Morris Area district falls short of AYP targets
The Morris Area School District is not making Adequate Yearly Progress according to No Child Left Behind standards, despite the fact that both its elementary and secondary school are listed as making AYP.
The Minnesota Department of Education on Monday released 2009 AYP data under the federal No Child Left Behind Act.
The Morris Area district is among 1,048 Minnesota schools not making AYP, and it's the first time Morris Area has not made AYP.
The Chokio-Alberta, Cyrus and Hancock school districts made AYP.
Morris Area High School Principal Mike Coquyt said "cell size" is the most likely reason both district schools can meet AYP while the district does not.
Students in the elementary school and high school cells not making AYP can be under limits, but when combined it puts the district over the limit, which is why the district is listed as not making AYP, Coquyt said.
The Morris Area district did not meet AYP targets for special education and free and reduced lunch students in reading proficiency. Morris Area met AYP targets in every other subgroup in reading and math proficiency and participation, and met attendance and graduation rate targets.
Almost as many Minnesota schools did not make AYP as did.
Of 2,303 Minnesota schools earning an AYP status in 2009, 1,066 schools made AYP compared to 984 schools in 2008. There were 1,048 schools that did not make AYP in 2009, up from 931 schools in 2008. Almost 190 schools had insufficient data in 2009. Minnesota currently has 283 Title I schools in need of improvement, which will be providing additional options and services to students.
"Every Minnesota student should have the opportunity to receive a quality education," said Alice Seagren, Commissioner, Minnesota Department of Education. "While NCLB needs to be fixed, it has focused much-needed attention on preparing every student for success after high school."
But the fact that almost half of the state's districts didn't make AYP has critics saying that it's indicative of NCLB's flaws.
Minnesota 2020's John Fitzgerald said the numbers are not surprising.
"No Child Left Behind is designed to undermine confidence in public schools by ensuring all schools eventually fail to meet these flawed federal standards, said Fitzgerald, the think tank's Education Policy Fellow. "Schools are not afraid of measurement, but inaccurate measurement does more harm than good."
Minnesota has a solid education reputation and districts need more fair and accurate measurements, he said.
"It's irrational to believe, in a state like Minnesota, with graduation and college acceptance rates above national averages, that more than half of our schools are truly failing," Fitzgerald said.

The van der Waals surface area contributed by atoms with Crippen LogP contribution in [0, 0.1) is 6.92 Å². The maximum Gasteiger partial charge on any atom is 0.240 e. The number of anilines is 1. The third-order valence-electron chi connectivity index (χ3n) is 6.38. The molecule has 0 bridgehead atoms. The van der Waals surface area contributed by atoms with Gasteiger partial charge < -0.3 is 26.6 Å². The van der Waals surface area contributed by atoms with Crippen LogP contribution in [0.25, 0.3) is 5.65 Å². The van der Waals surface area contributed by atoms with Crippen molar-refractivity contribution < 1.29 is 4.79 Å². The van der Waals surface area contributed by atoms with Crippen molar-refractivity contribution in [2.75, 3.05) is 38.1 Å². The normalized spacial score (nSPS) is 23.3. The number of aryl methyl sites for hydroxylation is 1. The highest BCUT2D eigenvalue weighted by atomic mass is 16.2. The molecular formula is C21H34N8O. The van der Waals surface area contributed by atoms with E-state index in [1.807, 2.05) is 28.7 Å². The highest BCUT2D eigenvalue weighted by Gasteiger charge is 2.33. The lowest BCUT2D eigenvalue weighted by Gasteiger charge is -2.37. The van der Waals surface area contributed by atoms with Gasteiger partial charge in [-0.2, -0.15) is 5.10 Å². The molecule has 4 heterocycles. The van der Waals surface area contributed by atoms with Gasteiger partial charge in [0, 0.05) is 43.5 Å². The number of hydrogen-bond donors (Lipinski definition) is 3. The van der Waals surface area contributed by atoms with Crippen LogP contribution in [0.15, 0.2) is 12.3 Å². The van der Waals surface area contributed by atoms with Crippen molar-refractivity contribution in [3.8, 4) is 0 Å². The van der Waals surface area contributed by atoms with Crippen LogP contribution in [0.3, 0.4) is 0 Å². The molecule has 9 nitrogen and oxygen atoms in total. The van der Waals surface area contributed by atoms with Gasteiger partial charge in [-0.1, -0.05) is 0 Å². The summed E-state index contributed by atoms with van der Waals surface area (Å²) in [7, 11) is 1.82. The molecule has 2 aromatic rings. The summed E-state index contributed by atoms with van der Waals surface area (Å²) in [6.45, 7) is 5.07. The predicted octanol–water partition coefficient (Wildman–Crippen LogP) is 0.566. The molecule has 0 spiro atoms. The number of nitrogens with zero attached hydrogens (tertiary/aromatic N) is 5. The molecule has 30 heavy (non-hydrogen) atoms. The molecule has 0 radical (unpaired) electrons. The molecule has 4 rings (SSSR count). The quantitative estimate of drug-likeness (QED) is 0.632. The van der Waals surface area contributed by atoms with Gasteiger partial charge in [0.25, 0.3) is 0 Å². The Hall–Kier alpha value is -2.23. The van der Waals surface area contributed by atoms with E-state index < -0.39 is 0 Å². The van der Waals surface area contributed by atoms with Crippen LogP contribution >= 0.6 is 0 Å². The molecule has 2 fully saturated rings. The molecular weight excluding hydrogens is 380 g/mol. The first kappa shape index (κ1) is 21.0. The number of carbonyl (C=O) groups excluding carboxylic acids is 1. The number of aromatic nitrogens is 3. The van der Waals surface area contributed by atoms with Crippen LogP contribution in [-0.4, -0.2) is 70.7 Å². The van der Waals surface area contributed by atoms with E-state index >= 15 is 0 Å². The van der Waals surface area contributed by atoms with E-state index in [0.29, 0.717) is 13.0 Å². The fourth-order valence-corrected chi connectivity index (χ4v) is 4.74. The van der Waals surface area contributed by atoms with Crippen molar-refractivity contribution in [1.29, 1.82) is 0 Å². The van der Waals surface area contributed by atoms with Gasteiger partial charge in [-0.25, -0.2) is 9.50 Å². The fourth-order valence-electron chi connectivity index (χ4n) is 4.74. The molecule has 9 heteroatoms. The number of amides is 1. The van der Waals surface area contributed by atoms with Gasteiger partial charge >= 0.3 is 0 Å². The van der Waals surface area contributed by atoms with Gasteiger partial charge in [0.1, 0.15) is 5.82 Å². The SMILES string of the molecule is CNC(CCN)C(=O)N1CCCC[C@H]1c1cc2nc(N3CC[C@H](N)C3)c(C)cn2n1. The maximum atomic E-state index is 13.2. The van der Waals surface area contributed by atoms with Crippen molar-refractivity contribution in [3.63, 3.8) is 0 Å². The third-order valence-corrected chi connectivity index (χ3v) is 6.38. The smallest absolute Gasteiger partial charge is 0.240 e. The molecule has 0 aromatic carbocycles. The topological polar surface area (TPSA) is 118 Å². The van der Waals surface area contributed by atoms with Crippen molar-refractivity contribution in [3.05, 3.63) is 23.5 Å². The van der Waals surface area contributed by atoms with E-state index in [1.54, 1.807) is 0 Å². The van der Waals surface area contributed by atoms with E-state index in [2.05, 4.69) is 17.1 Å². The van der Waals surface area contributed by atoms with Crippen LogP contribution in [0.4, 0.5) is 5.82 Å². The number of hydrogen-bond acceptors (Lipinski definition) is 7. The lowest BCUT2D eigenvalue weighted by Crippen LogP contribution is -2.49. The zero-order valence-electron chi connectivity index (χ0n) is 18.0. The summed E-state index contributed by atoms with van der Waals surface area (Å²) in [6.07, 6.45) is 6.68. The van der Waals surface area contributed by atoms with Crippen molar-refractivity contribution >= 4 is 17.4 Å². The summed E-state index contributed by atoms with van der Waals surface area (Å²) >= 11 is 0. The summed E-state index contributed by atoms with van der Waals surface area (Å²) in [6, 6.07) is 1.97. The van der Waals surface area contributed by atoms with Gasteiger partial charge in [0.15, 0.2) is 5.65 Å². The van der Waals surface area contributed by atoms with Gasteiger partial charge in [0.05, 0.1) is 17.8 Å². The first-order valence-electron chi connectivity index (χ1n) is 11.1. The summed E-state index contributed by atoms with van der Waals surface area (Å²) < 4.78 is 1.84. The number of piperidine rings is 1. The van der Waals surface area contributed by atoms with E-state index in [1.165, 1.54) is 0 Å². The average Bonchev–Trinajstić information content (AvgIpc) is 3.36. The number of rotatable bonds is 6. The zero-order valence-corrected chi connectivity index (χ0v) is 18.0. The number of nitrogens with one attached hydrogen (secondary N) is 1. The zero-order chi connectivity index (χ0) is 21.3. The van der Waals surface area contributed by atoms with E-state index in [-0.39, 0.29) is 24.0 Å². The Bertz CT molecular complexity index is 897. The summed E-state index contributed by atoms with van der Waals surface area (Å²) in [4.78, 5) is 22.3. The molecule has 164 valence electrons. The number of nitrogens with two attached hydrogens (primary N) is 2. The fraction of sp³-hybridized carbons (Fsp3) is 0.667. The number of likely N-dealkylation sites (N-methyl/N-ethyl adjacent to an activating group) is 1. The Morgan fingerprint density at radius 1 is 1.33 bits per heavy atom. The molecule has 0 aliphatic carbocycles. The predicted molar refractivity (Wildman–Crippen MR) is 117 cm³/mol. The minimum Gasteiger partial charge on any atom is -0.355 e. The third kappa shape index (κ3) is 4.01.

There has been a 7.6 percent increase in the number of schools making AYP, compared to 2008, due to an increase in the number of schools measured for AYP. The increase in the number of schools not making AYP is the result of more schools being measured and proficiency improvements that have not yet matched the increases necessary to meet the AYP targets under NCLB.
Schools that receive federal Title I dollars and are not making AYP two or more years in a row in the same subject are identified as being in need of improvement.
Depending on the number of years they do not make AYP, schools in need of improvement must offer a range of options to students, including school choice with transportation, supplemental services and restructuring.
AYP is a means of measuring, through standards and assessments, the achievement of the NCLB goal of 100 percent proficient by 2014. AYP is structured to ensure that all children have the opportunity to obtain a high-quality education and reach, at a minimum, proficiency on challenging state academic achievement standards and state academic assessments.
AYP is determined for the entire school as well as subgroups including racial/ethnic groups, Students with Disabilities, English Language Learners and economically disadvantaged students as measured by participation in free and reduced-price meals. Schools make AYP if the students in these subgroups meet the targets for the percent of students meeting or exceeding the standards on the state assessments in reading and mathematics as well as meeting the participation and the attendance or graduation requirements.
This year, due to the department's interpretation of federal law, additional school types were measured using the AYP calculation. Because of their specialized nature, the students in these schools had previously been included in the statewide AYP measure exclusively. Beginning with this year, the students in these schools will be measured using the AYP calculation at the school, district and state level.
Additionally, the AYP Growth Adjustment is a new measure that provides another opportunity for schools to demonstrate proficiency and gain safe harbor. Students with valid scores in the current and prior year contribute points to their school's AYP Growth measure based upon their growth across achievement levels. The growth targets are the same as the proficiency targets used for Minnesota's index, but do not include adjustment for confidence intervals.